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A study from the Pew Center for the American Life Project has revealed that, despite questions over the accuracy of some of its entries, the online encyclopedia remains a popular source of information.

36% of US internet users consult Wikipedia regularly, which equates to 8% of the total US population. The survey also found that the site is most popular among the well educated, and college students.

For instance, 50% of those with a college degree or better regularly consult the site, and 42% of internet users with a household income of $75,000 (£37,000) or more.

Wikipedia is so popular because of the vast amount of information it holds on a massive variety of topics. The online encyclopedia has more than 5.3m entries in 251 different languages, 1.7m of which are in English.

Wikipedia is by far the most used reference/educational site on the web, with 24% of the traffic in that category last month. Its closest competitor, Yahoo Answers, had just 4% of traffic.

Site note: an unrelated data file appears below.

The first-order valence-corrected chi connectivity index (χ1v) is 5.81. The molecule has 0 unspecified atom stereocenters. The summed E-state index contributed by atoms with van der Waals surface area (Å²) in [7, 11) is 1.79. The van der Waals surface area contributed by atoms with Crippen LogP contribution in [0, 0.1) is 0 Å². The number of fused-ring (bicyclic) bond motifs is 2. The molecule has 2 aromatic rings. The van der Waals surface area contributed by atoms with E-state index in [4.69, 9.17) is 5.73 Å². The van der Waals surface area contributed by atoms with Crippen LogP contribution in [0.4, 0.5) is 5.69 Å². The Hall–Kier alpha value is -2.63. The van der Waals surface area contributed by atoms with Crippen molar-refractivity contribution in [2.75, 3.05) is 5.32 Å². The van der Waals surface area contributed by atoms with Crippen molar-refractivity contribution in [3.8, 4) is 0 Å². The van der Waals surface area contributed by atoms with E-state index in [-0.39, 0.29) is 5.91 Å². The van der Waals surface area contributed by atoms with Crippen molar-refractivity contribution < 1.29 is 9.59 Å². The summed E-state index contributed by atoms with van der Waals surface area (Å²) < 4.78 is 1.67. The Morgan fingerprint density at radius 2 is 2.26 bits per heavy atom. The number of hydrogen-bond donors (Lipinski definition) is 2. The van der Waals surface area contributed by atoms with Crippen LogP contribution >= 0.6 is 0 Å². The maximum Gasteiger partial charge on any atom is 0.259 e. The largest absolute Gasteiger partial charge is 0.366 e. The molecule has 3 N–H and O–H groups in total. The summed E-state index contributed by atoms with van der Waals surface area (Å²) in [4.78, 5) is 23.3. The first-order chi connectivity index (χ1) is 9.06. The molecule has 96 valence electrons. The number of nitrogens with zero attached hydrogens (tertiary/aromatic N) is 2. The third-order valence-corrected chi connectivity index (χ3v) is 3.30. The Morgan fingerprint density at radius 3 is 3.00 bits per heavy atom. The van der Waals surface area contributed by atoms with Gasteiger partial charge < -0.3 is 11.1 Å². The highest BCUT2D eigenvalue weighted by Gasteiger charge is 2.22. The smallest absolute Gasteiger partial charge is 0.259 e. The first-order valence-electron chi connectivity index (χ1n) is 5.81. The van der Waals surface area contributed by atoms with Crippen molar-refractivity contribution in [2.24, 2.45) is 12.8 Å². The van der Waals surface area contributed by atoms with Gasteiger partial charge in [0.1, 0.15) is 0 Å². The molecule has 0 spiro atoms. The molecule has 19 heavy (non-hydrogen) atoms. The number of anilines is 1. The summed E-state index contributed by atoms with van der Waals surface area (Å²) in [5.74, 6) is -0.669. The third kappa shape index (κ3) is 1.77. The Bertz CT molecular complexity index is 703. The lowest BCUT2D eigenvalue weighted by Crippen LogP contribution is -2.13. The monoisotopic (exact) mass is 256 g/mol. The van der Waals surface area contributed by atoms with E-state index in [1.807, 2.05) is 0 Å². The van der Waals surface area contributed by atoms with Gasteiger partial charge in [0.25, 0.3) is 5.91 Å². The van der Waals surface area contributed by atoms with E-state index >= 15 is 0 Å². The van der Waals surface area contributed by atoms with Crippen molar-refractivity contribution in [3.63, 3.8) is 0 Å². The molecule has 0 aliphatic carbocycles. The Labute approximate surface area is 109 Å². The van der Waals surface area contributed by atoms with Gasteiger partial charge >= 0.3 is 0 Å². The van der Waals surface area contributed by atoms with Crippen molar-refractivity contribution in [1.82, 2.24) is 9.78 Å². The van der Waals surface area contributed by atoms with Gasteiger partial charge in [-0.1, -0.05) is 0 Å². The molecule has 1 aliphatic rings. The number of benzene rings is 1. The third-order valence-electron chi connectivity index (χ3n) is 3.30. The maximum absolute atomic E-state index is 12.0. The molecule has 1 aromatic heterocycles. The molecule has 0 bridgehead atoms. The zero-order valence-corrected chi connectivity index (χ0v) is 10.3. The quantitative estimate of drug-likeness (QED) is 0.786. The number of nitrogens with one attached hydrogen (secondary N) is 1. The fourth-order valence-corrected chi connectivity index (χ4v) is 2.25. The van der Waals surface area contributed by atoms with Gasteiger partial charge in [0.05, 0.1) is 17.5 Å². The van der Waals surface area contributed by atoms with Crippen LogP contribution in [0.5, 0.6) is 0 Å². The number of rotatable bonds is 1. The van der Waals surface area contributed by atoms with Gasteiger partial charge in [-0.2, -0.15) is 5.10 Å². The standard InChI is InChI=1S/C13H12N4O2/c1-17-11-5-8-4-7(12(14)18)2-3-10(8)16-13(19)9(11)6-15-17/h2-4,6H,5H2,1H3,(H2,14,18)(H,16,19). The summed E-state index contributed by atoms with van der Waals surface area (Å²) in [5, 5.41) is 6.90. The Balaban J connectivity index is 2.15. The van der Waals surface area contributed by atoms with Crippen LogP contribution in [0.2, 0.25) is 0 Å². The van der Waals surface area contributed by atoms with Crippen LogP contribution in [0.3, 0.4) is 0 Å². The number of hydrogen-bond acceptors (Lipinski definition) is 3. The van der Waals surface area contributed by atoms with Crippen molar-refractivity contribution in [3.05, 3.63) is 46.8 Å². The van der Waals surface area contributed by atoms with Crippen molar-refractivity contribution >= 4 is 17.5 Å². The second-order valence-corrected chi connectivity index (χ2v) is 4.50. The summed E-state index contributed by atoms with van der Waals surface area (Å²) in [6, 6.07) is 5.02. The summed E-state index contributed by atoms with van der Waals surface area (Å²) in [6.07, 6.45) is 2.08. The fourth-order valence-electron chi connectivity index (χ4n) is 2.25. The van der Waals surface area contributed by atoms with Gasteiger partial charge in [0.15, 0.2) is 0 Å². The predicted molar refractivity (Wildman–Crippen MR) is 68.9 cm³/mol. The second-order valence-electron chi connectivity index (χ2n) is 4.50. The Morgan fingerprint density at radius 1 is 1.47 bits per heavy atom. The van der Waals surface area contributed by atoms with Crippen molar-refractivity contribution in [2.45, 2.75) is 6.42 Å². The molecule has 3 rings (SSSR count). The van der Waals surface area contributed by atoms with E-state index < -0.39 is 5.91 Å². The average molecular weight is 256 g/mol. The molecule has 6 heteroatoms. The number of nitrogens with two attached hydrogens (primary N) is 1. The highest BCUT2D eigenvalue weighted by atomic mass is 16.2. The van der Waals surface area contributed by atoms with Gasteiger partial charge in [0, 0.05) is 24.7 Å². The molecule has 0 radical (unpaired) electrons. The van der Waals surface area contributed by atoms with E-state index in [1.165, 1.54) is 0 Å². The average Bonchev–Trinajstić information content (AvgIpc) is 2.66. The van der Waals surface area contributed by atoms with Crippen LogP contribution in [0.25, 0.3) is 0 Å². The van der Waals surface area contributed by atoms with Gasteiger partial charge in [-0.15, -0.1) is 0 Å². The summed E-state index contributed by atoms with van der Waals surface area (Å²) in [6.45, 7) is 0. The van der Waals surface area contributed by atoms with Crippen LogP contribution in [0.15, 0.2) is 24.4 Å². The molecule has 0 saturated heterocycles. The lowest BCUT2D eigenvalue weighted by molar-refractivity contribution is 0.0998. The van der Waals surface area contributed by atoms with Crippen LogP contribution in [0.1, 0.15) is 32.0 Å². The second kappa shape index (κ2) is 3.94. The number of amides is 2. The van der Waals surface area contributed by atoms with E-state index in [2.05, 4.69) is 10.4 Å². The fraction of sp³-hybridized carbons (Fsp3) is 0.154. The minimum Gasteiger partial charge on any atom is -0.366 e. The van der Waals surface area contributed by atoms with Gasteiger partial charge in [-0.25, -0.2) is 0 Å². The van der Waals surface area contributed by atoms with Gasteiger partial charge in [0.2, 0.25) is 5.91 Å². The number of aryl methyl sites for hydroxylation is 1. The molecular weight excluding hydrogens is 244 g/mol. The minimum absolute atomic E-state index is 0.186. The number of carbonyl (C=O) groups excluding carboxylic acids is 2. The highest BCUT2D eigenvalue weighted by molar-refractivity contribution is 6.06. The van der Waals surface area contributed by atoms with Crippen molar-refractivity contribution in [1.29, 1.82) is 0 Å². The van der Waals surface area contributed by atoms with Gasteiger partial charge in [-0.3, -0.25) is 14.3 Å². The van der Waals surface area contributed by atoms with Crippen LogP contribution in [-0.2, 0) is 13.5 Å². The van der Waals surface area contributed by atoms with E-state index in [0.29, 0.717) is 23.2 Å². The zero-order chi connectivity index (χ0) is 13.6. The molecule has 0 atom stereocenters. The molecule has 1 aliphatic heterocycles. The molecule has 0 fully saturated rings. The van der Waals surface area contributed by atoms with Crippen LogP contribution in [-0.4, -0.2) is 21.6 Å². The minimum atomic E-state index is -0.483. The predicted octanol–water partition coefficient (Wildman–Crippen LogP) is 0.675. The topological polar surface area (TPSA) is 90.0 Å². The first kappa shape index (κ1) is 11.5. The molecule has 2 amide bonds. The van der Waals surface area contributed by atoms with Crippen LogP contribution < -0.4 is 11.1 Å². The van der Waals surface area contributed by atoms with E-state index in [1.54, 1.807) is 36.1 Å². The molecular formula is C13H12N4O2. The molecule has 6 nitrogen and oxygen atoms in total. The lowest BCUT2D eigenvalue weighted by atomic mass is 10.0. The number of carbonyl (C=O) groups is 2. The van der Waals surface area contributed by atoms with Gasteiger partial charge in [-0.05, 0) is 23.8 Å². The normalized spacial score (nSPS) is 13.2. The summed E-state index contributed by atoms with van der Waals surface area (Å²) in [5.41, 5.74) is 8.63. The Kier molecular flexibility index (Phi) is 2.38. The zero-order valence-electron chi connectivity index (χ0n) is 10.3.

Another reason for Wikipedia's success is the amount of traffic it receives from search engines, which accounted for 70% of its visits in the week ending March 17.

Wikipedia's link structure has helped it gain high rankings on Google for many keywords - it receives over 50% of its traffic from the search engine:

Wikipedia's percentage of traffic from Google

Wikipedia has often been criticised for the inaccuracy of its articles, which is always going to be an issue when anyone can write and edit entries. Several imitators have been launched, which the aim of doing a better job.

These include Conservapedia, a right wing version which aims to counter the 'liberal bias' of the original. Leftists in search of outrage should start by reading Conservapedia's Bible-infused page on homosexuality. A slightly worrying trend, this online rise of the religious right-minded...

Additionally, Larry Sanger, one of Wikipedia's founders, recently launched Citizendium which aims to improve the accuracy of articles by having contributors provide their real names, and also having experts verify the entries.

Graham Charlton

Published 25 April, 2007 by Graham Charlton

Graham Charlton is the former Editor-in-Chief at Econsultancy. Follow him on Twitter or connect via Linkedin or Google+

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